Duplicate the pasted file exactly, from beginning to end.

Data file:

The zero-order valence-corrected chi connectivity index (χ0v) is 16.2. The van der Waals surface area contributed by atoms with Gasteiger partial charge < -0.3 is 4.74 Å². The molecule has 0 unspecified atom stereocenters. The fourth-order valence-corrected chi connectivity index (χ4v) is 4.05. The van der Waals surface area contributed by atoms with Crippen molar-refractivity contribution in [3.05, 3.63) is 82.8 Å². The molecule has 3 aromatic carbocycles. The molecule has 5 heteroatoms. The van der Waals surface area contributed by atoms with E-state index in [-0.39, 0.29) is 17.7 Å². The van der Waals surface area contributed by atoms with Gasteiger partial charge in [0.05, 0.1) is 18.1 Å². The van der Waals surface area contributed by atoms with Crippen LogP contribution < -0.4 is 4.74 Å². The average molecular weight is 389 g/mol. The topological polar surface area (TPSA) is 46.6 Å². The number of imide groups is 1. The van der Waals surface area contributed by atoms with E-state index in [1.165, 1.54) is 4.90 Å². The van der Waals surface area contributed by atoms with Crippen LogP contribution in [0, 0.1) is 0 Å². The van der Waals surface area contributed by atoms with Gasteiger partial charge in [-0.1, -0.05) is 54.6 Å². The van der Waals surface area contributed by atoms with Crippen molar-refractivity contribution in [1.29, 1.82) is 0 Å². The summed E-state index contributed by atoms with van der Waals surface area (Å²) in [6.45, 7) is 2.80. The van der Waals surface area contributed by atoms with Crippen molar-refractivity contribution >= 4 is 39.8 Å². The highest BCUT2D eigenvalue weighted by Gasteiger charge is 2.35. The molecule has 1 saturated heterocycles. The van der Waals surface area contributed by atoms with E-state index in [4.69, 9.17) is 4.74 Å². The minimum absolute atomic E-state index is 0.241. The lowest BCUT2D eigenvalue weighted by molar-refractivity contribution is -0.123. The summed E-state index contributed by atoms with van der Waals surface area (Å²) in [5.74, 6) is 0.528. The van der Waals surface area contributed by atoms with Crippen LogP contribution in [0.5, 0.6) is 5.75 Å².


The zero-order valence-corrected chi connectivity index (χ0v) is 16.2. The van der Waals surface area contributed by atoms with Gasteiger partial charge < -0.3 is 4.74 Å². The molecule has 0 unspecified atom stereocenters. The fourth-order valence-corrected chi connectivity index (χ4v) is 4.05. The van der Waals surface area contributed by atoms with Crippen molar-refractivity contribution in [3.05, 3.63) is 82.8 Å². The molecule has 3 aromatic carbocycles. The molecule has 5 heteroatoms. The van der Waals surface area contributed by atoms with E-state index in [-0.39, 0.29) is 17.7 Å². The van der Waals surface area contributed by atoms with Gasteiger partial charge in [0.05, 0.1) is 18.1 Å². The van der Waals surface area contributed by atoms with Crippen LogP contribution < -0.4 is 4.74 Å². The average molecular weight is 389 g/mol. The topological polar surface area (TPSA) is 46.6 Å². The number of imide groups is 1. The van der Waals surface area contributed by atoms with E-state index in [1.165, 1.54) is 4.90 Å². The van der Waals surface area contributed by atoms with Crippen LogP contribution in [0, 0.1) is 0 Å². The van der Waals surface area contributed by atoms with Gasteiger partial charge in [-0.1, -0.05) is 54.6 Å². The van der Waals surface area contributed by atoms with Crippen molar-refractivity contribution in [1.29, 1.82) is 0 Å². The summed E-state index contributed by atoms with van der Waals surface area (Å²) in [6.45, 7) is 2.80. The van der Waals surface area contributed by atoms with Crippen molar-refractivity contribution >= 4 is 39.8 Å². The highest BCUT2D eigenvalue weighted by Gasteiger charge is 2.35. The molecule has 1 saturated heterocycles. The van der Waals surface area contributed by atoms with E-state index in [4.69, 9.17) is 4.74 Å². The minimum absolute atomic E-state index is 0.241. The lowest BCUT2D eigenvalue weighted by molar-refractivity contribution is -0.123. The summed E-state index contributed by atoms with van der Waals surface area (Å²) in [5.74, 6) is 0.528. The van der Waals surface area contributed by atoms with Crippen LogP contribution in [0.5, 0.6) is 5.75 Å².